TWENTYNINE PALMS, Calif. -- Marines with 2nd Marine Expeditionary Brigade alongside service members with the British 3rd Commando Brigade and 1 Canadian Mechanized Brigade Group executed Large Scale Exercise 15 at Marine Corps Air Ground Combat Center Twentynine Palms, Calif., Aug. 14-20.
LSE-15 is a service-level assessment at the brigade-level, composed of all four elements of the Marine Air Ground Task Force with live maneuver elements. It is designed to enable live, virtual and constructive training for the MEB command element as the primary training audience.
“The 2nd Marine Expeditionary Brigade provides a unique capability for the Marine Corps and its operating area,” said Capt. Benjamin Zumstein, a current operations planner with 2nd MEB. “The challenge with most crises response units is a great deal of experience and knowledge goes away. 2nd MEB, being a standing command element, provides continuity and relevance throughout the crisis response planning process because of its experience.”
The exercise drew personnel from the U.K., Canada and across the Marine Corps. The exercise design promoted interoperability between partner nation military forces to enhance each nation’s military response capabilities.
“This is all about interoperability and pre-integration,” said Brigadier Charlie Stickland, Royal Marines, Commander 3 Commando Brigade. “I think it’s quite important that even as close partners and close friends who have operated in the past together, there’s a common understanding of what you’re trying to achieve.”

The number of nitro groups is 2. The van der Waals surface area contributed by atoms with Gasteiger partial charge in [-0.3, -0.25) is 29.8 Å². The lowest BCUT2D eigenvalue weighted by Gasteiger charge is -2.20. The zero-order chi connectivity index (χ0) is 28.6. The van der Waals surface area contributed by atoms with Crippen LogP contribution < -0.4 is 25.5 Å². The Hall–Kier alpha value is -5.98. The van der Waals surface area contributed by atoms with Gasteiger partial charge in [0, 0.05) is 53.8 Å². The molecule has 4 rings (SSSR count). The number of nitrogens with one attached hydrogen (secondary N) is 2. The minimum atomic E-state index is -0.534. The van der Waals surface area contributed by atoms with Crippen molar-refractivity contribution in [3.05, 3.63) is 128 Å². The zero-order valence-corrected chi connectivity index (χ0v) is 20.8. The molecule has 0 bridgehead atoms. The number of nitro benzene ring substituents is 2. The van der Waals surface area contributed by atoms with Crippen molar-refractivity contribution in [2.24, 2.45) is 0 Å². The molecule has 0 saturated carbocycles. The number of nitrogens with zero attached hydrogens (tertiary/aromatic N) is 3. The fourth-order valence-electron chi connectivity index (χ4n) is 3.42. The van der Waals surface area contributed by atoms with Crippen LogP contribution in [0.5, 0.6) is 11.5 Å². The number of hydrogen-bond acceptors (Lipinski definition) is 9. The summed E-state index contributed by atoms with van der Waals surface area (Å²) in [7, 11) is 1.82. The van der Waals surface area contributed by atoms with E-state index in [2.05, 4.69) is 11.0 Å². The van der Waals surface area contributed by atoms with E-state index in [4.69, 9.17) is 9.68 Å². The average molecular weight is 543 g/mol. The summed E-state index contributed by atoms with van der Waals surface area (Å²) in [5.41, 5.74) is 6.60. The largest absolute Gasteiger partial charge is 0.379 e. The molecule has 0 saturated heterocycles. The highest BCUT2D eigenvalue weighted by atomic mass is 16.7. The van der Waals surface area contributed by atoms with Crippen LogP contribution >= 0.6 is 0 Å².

Preparation for the exercise began nearly one year before units deployed to the Mojave Desert. A multi-week crisis planning event in April and a multi-week “warm start” in July called Atlantic Response 15.4 prepared 2nd MEB and coalition forces for staff functionality and interoperability at Camp Lejeune, N.C.
In addition to the 2d MEB planning staff permanently assigned to the unit, augmented personnel are often attached to assist during missions and are trained internally by 2nd MEB staff.
“This exercise allowed 2nd MEB to cultivate, nurture, and maintain relationships,” said Zumstein. “Having trained like we’ll fight, I know that if we need to accomplish a mission, the person we call, having worked with them previously, knows how we can work together.”
The lead up to the exercise allowed Marines with 2nd MEB to identify gaps and holes in plans to refine the operations they would conduct during LSE-15, as well as train personnel to understand brigade and higher-level operations.
“It’s important because it allowed us to rehearse for what we consider our most dangerous course of action: regional conflict, actual standup of the MAGTF and major combat operations,” Zumstein said. “It developed habitual and well-developed relationships with our allies, partners and combatant commands. This means 2nd MEB is a place to train, plan and conduct real-world missions.”
At Twentynine Palms, 2nd MEB and its Coalition partners put their planning and training into action. LSE-15 provided all three partner nations a realistic training environment, sharpening skills required for a real crisis.
“We have established relationships in the crucible of operations alongside the United States forces and British forces,” said Col. Trevor Cadieu, the commander of 1 Canadian Mechanized Brigade Group, “LSE-15 gives us an unparalleled opportunity to reinvigorate some of those relationships in our conflict period. It allows us to get a better understanding of how we operate.”
The MAGTF Staff Training Program oversaw the exercise and provided training guidance throughout the exercise. The MSTP staff, composed of senior officers and subject matter experts, taught lessons learned from previous crises and combat operations in order to prepare the training audience for future operations.
“We’re all crises response forces,” said Brig. Gen. Robert Castellvi, the 2nd MEB Commanding General. “This is a mission rehearsal for us being able to come together for crisis response in support of an event where we’re called to as a coalition or partners. We get to learn the lessons here in training before we actually have to execute them, forward deployed. The opportunity is just incredible for us.”